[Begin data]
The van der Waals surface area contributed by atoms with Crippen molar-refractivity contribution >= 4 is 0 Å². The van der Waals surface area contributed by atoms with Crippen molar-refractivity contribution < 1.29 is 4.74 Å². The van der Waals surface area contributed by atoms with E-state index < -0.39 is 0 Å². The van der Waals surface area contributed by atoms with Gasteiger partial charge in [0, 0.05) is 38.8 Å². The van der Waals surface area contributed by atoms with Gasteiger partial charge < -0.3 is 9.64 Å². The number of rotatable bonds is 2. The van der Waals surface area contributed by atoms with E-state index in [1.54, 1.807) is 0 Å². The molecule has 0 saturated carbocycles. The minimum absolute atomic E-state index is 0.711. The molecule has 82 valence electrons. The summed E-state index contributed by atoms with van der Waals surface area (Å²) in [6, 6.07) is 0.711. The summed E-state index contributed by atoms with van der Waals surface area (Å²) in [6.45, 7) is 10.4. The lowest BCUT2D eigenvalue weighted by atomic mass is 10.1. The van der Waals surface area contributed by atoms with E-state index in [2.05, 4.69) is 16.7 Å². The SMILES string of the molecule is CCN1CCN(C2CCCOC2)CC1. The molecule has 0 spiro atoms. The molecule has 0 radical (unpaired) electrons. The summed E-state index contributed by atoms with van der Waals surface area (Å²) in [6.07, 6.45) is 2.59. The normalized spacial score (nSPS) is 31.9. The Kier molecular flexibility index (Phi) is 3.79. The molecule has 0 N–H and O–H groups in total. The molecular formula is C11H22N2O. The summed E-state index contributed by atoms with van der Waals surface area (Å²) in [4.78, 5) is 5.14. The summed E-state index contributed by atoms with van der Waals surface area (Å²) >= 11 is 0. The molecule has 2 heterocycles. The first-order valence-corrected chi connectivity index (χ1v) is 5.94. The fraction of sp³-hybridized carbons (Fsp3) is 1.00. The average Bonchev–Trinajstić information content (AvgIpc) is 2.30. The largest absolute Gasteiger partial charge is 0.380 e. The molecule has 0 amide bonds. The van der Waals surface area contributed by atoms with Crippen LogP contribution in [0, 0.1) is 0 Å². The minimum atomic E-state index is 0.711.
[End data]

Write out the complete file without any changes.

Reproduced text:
The van der Waals surface area contributed by atoms with Crippen molar-refractivity contribution >= 4 is 0 Å². The van der Waals surface area contributed by atoms with Crippen molar-refractivity contribution < 1.29 is 4.74 Å². The van der Waals surface area contributed by atoms with E-state index < -0.39 is 0 Å². The van der Waals surface area contributed by atoms with Gasteiger partial charge in [0, 0.05) is 38.8 Å². The van der Waals surface area contributed by atoms with Gasteiger partial charge < -0.3 is 9.64 Å². The number of rotatable bonds is 2. The van der Waals surface area contributed by atoms with E-state index in [1.54, 1.807) is 0 Å². The molecule has 0 saturated carbocycles. The minimum absolute atomic E-state index is 0.711. The molecule has 82 valence electrons. The summed E-state index contributed by atoms with van der Waals surface area (Å²) in [6, 6.07) is 0.711. The summed E-state index contributed by atoms with van der Waals surface area (Å²) in [6.45, 7) is 10.4. The lowest BCUT2D eigenvalue weighted by atomic mass is 10.1. The van der Waals surface area contributed by atoms with E-state index in [2.05, 4.69) is 16.7 Å². The SMILES string of the molecule is CCN1CCN(C2CCCOC2)CC1. The molecule has 0 spiro atoms. The molecule has 0 radical (unpaired) electrons. The summed E-state index contributed by atoms with van der Waals surface area (Å²) in [6.07, 6.45) is 2.59. The normalized spacial score (nSPS) is 31.9. The Kier molecular flexibility index (Phi) is 3.79. The molecule has 0 N–H and O–H groups in total. The molecular formula is C11H22N2O. The summed E-state index contributed by atoms with van der Waals surface area (Å²) in [4.78, 5) is 5.14. The summed E-state index contributed by atoms with van der Waals surface area (Å²) >= 11 is 0. The molecule has 2 heterocycles. The first-order valence-corrected chi connectivity index (χ1v) is 5.94. The fraction of sp³-hybridized carbons (Fsp3) is 1.00. The average Bonchev–Trinajstić information content (AvgIpc) is 2.30. The largest absolute Gasteiger partial charge is 0.380 e. The molecule has 0 amide bonds. The van der Waals surface area contributed by atoms with Crippen LogP contribution in [0, 0.1) is 0 Å². The minimum atomic E-state index is 0.711.